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Clinton, Obama Look Ahead to Tight Fight
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Clinton, Obama Look Ahead to Tight Fight

Election 2008

Clinton, Obama Look Ahead to Tight Fight

Clinton, Obama Look Ahead to Tight Fight
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After a dogfight through more than 20 states Tuesday, Sen. Hillary Clinton and Sen. Barack Obama are now bracing for a Democratic presidential nomination tussle that could last well into the spring. The April 22 vote in Pennsylvania might take on fresh importance.


Barack Obama may have a better chance of catching Hillary Clinton. Among Democrats, Clinton won the biggest states yesterday, but both candidates won a lot of those convention delegates who formally decide the nomination. NPR's David Greene reports on what the Democrats do now.

DAVID GREENE: So you wanted some closure in the Democratic race last night? It was not to be. In fact, both Hillary Clinton and Barack Obama were so sure the evening would end with nothing decided that they figured they could come out and talk while polls were still open.

Senator HILLARY CLINTON (Democrat, New York; Democratic Presidential Candidate): Thank you all. Thank you.

(Soundbite of cheering)

Sen. CLINTON: Thank you so much. Thank you.

GREENE: Clinton gathered her supporters in a ballroom in midtown Manhattan. She ticked off some of the states she had already picked up - big states, like Massachusetts, New Jersey, and her home state of New York, and Oklahoma and Tennessee, states her advisers said showed she could do well in Republican territory.

Sen. CLINTON: And tonight, in record numbers, you voted not just to make history, but to remake America.

GREENE: When Clinton finished, confetti was sprayed all over the crowd, which included Debra Cooper. She works in real estate in New York and is a local Democratic committee woman. She said the voters who backed Obama might be making a mistake thinking he can be more of a change agent that Clinton.

Ms. DEBRA COOPER (Realtor): He's always coming at her from the right. And somehow people think that he's the idealist in the race, but she's just a practical idealist.

GREENE: Clinton, she said, is battle-tested in Washington and would know just how to work the system to make sure her goals - like universal health care -become reality. As Cooper was talking, Clinton's campaign chairman, Terry McAuliffe, jumped up on stage with news of more states apparently in Clinton's column.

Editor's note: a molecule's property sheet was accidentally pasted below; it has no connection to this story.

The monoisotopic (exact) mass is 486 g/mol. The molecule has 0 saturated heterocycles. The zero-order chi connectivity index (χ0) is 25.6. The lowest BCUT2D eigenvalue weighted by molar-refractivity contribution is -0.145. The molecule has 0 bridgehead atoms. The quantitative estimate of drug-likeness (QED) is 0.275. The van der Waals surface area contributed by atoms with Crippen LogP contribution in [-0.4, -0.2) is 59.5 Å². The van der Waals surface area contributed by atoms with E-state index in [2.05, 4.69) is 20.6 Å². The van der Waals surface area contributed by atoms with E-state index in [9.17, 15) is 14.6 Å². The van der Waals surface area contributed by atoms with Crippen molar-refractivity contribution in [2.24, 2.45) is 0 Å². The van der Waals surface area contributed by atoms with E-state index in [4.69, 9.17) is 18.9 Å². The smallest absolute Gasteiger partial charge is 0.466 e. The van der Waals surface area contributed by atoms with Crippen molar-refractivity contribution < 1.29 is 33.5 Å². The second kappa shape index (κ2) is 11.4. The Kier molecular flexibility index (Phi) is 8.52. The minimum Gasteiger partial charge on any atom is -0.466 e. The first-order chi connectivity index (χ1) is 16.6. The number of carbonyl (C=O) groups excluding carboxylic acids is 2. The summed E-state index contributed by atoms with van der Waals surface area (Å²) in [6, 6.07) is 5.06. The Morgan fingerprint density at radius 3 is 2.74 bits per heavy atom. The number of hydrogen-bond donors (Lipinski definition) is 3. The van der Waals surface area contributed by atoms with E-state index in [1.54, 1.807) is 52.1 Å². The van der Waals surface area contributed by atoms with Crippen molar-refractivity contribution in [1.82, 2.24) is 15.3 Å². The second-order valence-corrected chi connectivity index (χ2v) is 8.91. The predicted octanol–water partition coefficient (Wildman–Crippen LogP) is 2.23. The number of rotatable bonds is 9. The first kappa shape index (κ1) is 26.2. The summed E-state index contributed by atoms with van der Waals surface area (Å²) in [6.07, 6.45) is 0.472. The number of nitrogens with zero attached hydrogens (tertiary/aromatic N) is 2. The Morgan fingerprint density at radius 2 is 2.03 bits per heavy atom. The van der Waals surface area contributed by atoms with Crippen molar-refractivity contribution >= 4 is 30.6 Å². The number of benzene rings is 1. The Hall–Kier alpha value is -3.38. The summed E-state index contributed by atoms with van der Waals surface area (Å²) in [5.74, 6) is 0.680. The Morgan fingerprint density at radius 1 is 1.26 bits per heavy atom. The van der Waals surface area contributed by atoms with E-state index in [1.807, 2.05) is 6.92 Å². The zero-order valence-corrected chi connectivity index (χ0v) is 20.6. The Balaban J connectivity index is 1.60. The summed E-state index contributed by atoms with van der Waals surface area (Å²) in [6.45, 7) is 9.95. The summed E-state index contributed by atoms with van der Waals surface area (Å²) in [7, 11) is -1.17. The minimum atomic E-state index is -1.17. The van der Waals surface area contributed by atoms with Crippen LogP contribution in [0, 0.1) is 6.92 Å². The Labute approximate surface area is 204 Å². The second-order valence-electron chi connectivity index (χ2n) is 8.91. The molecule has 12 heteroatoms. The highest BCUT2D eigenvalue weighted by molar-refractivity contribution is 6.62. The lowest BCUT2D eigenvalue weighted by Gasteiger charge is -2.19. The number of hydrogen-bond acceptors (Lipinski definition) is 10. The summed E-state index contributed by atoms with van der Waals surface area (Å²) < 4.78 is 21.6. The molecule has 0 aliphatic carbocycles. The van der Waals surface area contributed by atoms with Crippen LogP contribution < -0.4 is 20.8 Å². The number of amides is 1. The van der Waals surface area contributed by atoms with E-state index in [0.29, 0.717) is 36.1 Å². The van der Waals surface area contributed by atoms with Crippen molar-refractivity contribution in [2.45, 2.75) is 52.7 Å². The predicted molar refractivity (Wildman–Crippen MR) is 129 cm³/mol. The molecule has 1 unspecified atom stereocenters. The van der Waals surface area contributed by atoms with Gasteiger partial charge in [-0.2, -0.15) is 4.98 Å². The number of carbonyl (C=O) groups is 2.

Mr. TERRY McAULIFFE (Clinton Campaign Manager): The great state of Missouri…

(Soundbite of cheering)

Mr. McAULIFFE: …and the great state of Arizona are now (unintelligible). Thank you.

(Soundbite of cheering)

GREENE: This night just got a little better, I guess.

Ms. COOPER: Yes, much better.

GREENE: Are you worried that Obama picked up a good number of states, too?

Ms. COOPER: They're all small so far. California's the big catch.

GREENE: And California would break Clinton's way by the end of a roller coaster night - a night that became eerily reminiscent of Florida and Bush and Gore in 2000, because one of the states Clinton's campaign chairman was up on stage celebrating, Missouri, was called first by many news organizations for Clinton and then given to Obama. Another state, New Mexico, remains too close to call. Otherwise, Obama won the state count, 13 to Clinton's 8. But with Clinton winning bigger states, she appears to have edged Obama in delegates. Obama watched returns with supporters at a hotel in downtown Chicago. He, too, spoke while from out West were still pouring in.

Senator BARACK OBAMA (Democrat, Illinois; Democratic Presidential Candidate): If there is one thing on this February night that we do not need the final results to know - our time has come.

GREENE: Obama framed the evening as another step forward in a march that seemed unlikely when he announced his candidacy in Illinois's state capital.

Sen. OBAMA: And today, on this Tuesday in February, in states north and south, east and west, what began as a whisper in Springfield, has swelled to a chorus of millions calling for change. It's a chorus that cannot be ignored, a chorus that cannot be deterred.

GREENE: Andrea Jones was part of that chorus. She voted in a church basement on the west side of Chicago. And as a woman, she was excited about the possibly of a female president, but her final choice was Obama.

Ms. ANDREA JONES: I voted him for because - not because of his color, not because his race. I voted for him because I believe in what he stands for. That's the bottom line - bottom line. I'm ready for a change.

GREENE: If neither campaign was declaring victory last night, both said they got what they needed, a delegate lead for Clinton, a majority of the states for Obama. Now, both camps are looking ahead - even way ahead. Clinton's advisors have even been strategizing about the Pennsylvania primary, which takes place April 22. David Greene, NPR News, New York.

INSKEEP: I'm flipping through a photo gallery of the candidates campaigning. There's John McCain with his hands on a supporter's shoulders, Barack Obama voting, Hillary Clinton in Chappaqua, New York, and more. You can find it at There's a link right on our homepage.

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